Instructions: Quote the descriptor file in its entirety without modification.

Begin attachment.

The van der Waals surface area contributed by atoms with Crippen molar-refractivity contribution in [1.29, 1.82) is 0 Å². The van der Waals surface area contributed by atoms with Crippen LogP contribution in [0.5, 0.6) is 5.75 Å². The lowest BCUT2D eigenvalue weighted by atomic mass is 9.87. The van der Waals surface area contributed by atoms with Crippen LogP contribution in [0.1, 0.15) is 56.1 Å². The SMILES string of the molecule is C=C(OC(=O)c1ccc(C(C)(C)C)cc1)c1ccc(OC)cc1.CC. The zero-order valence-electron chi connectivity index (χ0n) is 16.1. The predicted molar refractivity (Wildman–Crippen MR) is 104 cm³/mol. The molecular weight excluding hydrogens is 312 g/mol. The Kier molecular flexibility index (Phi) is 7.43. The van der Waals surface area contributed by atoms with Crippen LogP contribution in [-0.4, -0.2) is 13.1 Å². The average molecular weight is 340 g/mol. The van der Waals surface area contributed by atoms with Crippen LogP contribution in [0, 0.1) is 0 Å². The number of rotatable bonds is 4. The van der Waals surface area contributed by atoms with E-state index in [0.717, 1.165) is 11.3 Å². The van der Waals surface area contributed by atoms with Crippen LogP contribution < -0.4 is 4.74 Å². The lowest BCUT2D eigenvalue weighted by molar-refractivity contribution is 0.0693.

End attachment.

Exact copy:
The van der Waals surface area contributed by atoms with Crippen molar-refractivity contribution in [1.29, 1.82) is 0 Å². The van der Waals surface area contributed by atoms with Crippen LogP contribution in [0.5, 0.6) is 5.75 Å². The lowest BCUT2D eigenvalue weighted by atomic mass is 9.87. The van der Waals surface area contributed by atoms with Crippen LogP contribution in [0.1, 0.15) is 56.1 Å². The SMILES string of the molecule is C=C(OC(=O)c1ccc(C(C)(C)C)cc1)c1ccc(OC)cc1.CC. The zero-order valence-electron chi connectivity index (χ0n) is 16.1. The predicted molar refractivity (Wildman–Crippen MR) is 104 cm³/mol. The molecular weight excluding hydrogens is 312 g/mol. The Kier molecular flexibility index (Phi) is 7.43. The van der Waals surface area contributed by atoms with Crippen LogP contribution in [-0.4, -0.2) is 13.1 Å². The average molecular weight is 340 g/mol. The van der Waals surface area contributed by atoms with Crippen LogP contribution in [0, 0.1) is 0 Å². The number of rotatable bonds is 4. The van der Waals surface area contributed by atoms with E-state index in [0.717, 1.165) is 11.3 Å². The van der Waals surface area contributed by atoms with Crippen LogP contribution < -0.4 is 4.74 Å². The lowest BCUT2D eigenvalue weighted by molar-refractivity contribution is 0.0693.